Lewis and Richardson (2001) synthesize a growing body of microeconomic research that suggests that these gains may be quite large for American workers, firms, and communities – as long as they are able to engage the global economy in some fashion.  Globally engaged Americans earn more, grow those earnings faster, and fail less frequently than comparable, yet insular Americans.  Global engagement includes not only exports, but imports, inward and outward investment, and technology transfer.  As globally engaged population shares grow, the micro-level gains rejuvenate workplaces, industries, regions, and the entire American economy.  Another generation’s growth in global commitment at the same rate that the past generation globalized would raise standards of living by a quarter.  But there is another face to these benefits, a distributional downside.  Workers, firms, and communities that cannot or will not engage the global economy lose heavily over time.  They are displaced by the globally engaged.  The challenge is to empower them, or their children, to be able to engage – to engage change of all types, especially when their skills, education, and history make such engagement unlikely or very costly.

 

This helps explain why Scheve and Slaughter (2001) find so much skepticism in their American voter surveys about globalization in the early and  mid-1990s.  A large number of voters with median skills and education (or less) do not favor freer trade, nor freer immigration.  They fear – perhaps correctly, as Scheve and Slaughter show – that they have little or nothing to gain from further U.S. global integration, nor do their communities.   In import-sensitive communities, home owners strongly oppose further trade liberalization, presumably because they fear a steep decline in community property values.  Voters with extensive skills and education, by contrast, favor additional trade and immigration, and seem to gain from it.   In fact, the impact of voter skills and education is so strong that expected additional correlates of voter globalization preferences, including the industry in which they work (and its global exposure), contribute nothing to explaining the remaining variation among the voters!  The issue that this research dramatically highlights is whether skill-building and stronger education could turn typical American voters from global skeptics to global enthusiasts.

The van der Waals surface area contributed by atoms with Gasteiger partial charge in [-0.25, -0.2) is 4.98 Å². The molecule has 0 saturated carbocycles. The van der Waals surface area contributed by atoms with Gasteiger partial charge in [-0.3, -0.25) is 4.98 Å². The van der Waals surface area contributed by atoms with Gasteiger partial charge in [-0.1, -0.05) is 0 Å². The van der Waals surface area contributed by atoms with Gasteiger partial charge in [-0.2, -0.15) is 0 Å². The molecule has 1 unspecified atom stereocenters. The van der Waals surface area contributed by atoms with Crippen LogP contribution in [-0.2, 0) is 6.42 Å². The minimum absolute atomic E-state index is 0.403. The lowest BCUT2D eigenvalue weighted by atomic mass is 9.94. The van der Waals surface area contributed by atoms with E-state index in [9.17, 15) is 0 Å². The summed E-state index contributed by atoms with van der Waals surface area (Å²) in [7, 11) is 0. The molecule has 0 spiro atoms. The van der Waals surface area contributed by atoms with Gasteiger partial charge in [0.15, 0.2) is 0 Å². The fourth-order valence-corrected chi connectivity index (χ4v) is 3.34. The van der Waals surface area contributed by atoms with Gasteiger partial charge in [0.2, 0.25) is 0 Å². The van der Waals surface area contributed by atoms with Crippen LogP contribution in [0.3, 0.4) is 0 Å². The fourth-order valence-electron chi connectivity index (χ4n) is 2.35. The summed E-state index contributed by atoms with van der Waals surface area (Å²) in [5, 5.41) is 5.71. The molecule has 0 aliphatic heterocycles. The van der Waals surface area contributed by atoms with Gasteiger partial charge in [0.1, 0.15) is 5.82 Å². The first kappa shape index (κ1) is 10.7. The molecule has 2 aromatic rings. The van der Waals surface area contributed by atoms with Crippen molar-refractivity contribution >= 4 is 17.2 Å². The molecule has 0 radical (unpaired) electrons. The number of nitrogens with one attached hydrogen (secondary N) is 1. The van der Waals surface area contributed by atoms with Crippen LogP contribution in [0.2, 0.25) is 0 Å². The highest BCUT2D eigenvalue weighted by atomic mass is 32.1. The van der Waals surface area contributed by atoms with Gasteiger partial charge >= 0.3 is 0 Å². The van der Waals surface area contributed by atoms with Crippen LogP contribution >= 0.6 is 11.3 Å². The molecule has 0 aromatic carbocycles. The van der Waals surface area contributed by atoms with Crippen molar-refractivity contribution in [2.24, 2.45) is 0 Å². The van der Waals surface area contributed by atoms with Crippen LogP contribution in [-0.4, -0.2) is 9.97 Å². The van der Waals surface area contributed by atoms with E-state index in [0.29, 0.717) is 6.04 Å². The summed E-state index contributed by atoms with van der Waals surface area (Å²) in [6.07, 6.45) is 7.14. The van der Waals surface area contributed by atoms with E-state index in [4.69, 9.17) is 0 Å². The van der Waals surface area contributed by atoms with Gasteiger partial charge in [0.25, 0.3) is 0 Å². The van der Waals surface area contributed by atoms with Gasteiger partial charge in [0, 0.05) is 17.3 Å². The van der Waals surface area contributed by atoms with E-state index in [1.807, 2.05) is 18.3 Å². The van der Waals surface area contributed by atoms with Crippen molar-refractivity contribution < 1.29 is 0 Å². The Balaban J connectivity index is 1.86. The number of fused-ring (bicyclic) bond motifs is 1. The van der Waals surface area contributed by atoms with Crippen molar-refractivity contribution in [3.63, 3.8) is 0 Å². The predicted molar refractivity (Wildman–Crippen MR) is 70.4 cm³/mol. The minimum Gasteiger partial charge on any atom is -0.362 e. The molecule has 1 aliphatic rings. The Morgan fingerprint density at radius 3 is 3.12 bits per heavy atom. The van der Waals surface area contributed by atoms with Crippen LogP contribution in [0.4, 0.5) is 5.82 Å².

Baldwin, in his study of American deunionization (2002), finds resonance with Scheve’s and Slaughter’s results.  Between 1977 and 1997, there was a precipitous decline in the proportion of  workers with median education (12 years or less) who were represented by a labor union, from 29 to 14 percent; unionization proportions declined much less among workers with above-median education (19to 13 percent).  The union wage premium also declined for basically-educated workers, from 58 to 51 percent, whereas it rose slightly for better educated unionists, from 18 to 19 percent.  Thus whatever safety net that American unions provide was disproportionately lost by the less-educated workers who arguably need it most.  But globalization helps explain these dramatic changes only modestly.  Baldwin finds that trends in U.S. imports (net of exports) contributed modestly (10 to 20 percent of the total) to unionization’s decline across all sectors in both decades.  But for basically-educated workers, the corresponding calculations of trade’s impact are 13 and 45 percent, respectively, for each decade).  In both decades, but especially the first, pure trend declines in union affiliation – within each goods and services sector, within each region, within each worker educational group -- explain half to most all the remaining fall in the unionization rate.